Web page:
Tuesday, July 13, 2010
Killing Me Softly: Court Of Appeals Of Ohio Case Reveals That Dying Declaration And Excited Utterance Exceptions Are Often Intertwined
a statement made by a declarant, while believing that his or her death was imminent, concerning the cause of what the declarant believed to be his or her impeding death.
A statement relating to a startling event or condition made while the declarant was under the stress of excitement caused by the event or condition.
And, as the recent opinion of the Court of Appeals of Ohio, First District, in State v. Washington, 2010 WL 2697078 (Ohio App. 1 Dist. 2010), makes clear, statements covered by the former hearsay exception will almost always also be covered by the latter hearsay exception.
In Washington, Todd Kendal Washington was convicted of aggravated murder and aggravated robbery based upon the shooting death of Donald Williams. According to testimony presented at trial, after Williams was shot four or five times, he fell to the ground, stating, "my stomach is burning." As nearby neighbors called 911, Williams squeezed his fiancée's hand as she implored him to stay with her. Thereafter, Sergeant Michael Machenheimer and Officer Ronald Fuller from the Cincinnati police arrived on the scene while Williams was still lying injured in the street. Machenheimer asked Williams if he knew who had shot him, and he said, "Yes, his name is Kendal." Meanwhile, Fuller testified that Williams had told him that "Kendal shot me." Moments after making these statements, Williams died.
After he was convicted, Washington appealed, claiming, inter alia, that Williams' statements identifying him were inadmissible hearsay. The Court of Appeals of Ohio disagreed, finding that Williams' statements were admissible under Ohio Rule of Evidence 804(B)(2) because
[t]he evidence in this case supports the trial court's finding that Williams believed that his death was imminent. He had been shot four to five times at close range, and he had fallen to the ground, stating "my stomach is burning." He squeezed his fiancée's hand as she implored him to stay with her. His eyes kept rolling back in his head, and his breathing was labored. Although he was able to tell police officers that "Kendal" had shot him, he died moments later. Under the circumstances, we cannot hold that the trial court abused its discretion in admitting the statements into evidence as dying declarations.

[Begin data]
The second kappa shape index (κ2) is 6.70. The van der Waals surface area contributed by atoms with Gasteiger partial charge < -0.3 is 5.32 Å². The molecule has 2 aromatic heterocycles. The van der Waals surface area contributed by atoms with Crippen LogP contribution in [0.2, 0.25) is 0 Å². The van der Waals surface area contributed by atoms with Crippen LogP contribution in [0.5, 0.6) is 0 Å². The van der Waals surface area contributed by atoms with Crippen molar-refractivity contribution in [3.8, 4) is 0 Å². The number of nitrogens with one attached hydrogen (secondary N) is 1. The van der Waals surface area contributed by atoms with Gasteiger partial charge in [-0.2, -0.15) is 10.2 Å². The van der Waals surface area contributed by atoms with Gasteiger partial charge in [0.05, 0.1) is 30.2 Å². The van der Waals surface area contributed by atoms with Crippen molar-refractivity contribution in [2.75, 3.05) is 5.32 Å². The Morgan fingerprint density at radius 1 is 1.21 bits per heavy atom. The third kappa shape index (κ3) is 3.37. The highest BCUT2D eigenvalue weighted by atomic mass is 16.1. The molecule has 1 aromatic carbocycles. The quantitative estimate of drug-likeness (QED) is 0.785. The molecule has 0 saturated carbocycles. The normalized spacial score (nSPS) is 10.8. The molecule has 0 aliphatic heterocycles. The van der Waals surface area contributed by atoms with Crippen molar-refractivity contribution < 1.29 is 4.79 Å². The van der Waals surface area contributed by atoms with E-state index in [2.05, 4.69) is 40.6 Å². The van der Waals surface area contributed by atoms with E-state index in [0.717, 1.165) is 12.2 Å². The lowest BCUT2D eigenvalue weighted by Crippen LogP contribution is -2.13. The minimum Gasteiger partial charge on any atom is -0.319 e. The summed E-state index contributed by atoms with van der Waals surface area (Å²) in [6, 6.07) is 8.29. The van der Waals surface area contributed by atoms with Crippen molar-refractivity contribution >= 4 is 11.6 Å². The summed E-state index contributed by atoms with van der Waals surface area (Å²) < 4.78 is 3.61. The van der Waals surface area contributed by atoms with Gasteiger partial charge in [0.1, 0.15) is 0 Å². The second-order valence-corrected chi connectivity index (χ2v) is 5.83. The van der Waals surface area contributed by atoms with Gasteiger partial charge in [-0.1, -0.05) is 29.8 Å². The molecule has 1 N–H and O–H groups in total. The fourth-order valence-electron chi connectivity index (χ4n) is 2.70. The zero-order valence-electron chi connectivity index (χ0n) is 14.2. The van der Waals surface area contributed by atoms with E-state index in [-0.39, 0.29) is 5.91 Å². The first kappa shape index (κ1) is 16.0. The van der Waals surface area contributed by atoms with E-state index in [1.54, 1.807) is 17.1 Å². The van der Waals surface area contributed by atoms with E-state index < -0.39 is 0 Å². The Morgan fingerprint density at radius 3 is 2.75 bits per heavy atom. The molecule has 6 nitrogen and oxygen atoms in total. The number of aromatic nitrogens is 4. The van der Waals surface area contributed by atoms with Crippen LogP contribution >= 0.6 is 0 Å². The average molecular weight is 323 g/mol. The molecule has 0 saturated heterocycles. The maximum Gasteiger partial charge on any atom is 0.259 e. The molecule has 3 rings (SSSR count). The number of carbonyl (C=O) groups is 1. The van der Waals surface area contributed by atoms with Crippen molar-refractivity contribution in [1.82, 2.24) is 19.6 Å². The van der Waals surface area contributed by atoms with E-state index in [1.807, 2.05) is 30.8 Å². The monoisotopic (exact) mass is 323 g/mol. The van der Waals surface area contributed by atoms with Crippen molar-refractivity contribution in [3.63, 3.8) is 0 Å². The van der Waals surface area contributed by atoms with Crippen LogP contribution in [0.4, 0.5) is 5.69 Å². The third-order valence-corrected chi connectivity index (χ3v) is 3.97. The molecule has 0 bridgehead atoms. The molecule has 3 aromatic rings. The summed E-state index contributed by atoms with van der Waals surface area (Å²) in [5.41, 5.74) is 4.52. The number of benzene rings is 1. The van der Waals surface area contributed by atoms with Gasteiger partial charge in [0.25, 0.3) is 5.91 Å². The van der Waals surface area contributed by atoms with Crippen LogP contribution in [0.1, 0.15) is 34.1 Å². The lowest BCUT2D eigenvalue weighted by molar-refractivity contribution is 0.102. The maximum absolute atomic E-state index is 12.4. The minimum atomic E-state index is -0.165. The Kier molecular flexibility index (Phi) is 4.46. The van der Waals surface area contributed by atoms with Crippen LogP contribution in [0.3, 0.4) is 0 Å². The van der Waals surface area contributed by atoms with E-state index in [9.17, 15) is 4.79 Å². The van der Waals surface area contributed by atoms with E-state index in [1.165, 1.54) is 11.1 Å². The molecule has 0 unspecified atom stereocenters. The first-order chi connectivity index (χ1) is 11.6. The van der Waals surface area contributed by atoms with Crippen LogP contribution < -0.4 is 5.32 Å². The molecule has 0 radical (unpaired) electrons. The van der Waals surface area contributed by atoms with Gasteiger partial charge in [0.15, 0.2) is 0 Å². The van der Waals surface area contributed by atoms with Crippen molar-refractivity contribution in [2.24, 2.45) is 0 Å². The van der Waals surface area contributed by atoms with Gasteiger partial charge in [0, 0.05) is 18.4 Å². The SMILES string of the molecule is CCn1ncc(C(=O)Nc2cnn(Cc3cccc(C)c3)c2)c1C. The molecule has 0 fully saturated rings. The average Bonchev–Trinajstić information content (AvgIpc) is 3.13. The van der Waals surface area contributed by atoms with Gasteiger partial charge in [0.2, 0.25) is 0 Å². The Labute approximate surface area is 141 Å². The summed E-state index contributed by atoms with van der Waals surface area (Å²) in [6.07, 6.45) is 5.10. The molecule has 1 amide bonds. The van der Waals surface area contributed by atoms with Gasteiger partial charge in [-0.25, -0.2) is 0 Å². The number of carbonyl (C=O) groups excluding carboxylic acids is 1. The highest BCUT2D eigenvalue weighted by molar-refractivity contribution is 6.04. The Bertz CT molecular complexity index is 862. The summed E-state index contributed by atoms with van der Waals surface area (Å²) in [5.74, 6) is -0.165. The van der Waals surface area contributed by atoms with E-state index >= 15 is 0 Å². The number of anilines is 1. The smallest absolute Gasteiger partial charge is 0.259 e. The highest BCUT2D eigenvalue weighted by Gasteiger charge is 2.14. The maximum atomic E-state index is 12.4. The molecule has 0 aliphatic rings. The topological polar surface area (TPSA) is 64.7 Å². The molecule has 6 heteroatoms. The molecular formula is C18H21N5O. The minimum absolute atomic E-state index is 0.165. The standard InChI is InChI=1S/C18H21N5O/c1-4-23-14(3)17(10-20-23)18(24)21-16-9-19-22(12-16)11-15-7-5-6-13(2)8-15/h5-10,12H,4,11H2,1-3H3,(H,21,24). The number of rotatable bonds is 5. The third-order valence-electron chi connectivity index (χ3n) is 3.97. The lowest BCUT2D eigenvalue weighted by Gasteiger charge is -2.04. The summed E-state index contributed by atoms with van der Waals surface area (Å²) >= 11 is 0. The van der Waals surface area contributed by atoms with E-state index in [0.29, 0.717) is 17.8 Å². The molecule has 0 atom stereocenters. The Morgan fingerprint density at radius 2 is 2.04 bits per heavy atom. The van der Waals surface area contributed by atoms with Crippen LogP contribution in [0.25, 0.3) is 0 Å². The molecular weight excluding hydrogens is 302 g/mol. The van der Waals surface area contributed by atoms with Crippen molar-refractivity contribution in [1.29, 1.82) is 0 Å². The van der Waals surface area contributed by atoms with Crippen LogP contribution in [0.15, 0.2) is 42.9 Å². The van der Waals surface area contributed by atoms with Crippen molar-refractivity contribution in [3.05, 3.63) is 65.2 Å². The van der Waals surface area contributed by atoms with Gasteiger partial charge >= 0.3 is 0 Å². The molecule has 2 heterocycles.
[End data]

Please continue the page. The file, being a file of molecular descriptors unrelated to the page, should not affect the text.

Moreover, the court found that
[e]ven if Williams's statements were not dying declarations, the trial court found that they would also have been admissible under the hearsay exception for excited utterances. Evid.R. 803(2) defines an excited utterance as "[a] statement relating to a startling event or condition made while the declarant was under the stress of excitement caused by the event or condition."...In this case, Williams was under the stress of an undoubtedly startling condition-he had been shot four to five times. He immediately identified "Kendal" as the person who had just shot him.
Indeed, it is difficult to think of a case in which a statement would qualify as a dying declaration but not qualify as an excited utterance. I guess that the only such case would be one in which the victim wanted to die or calmly accepted his fate before making his statement. In such a case, the victim would not (still) be under the stress of the startling even causing his death, making the excited utterance exception inapplicable.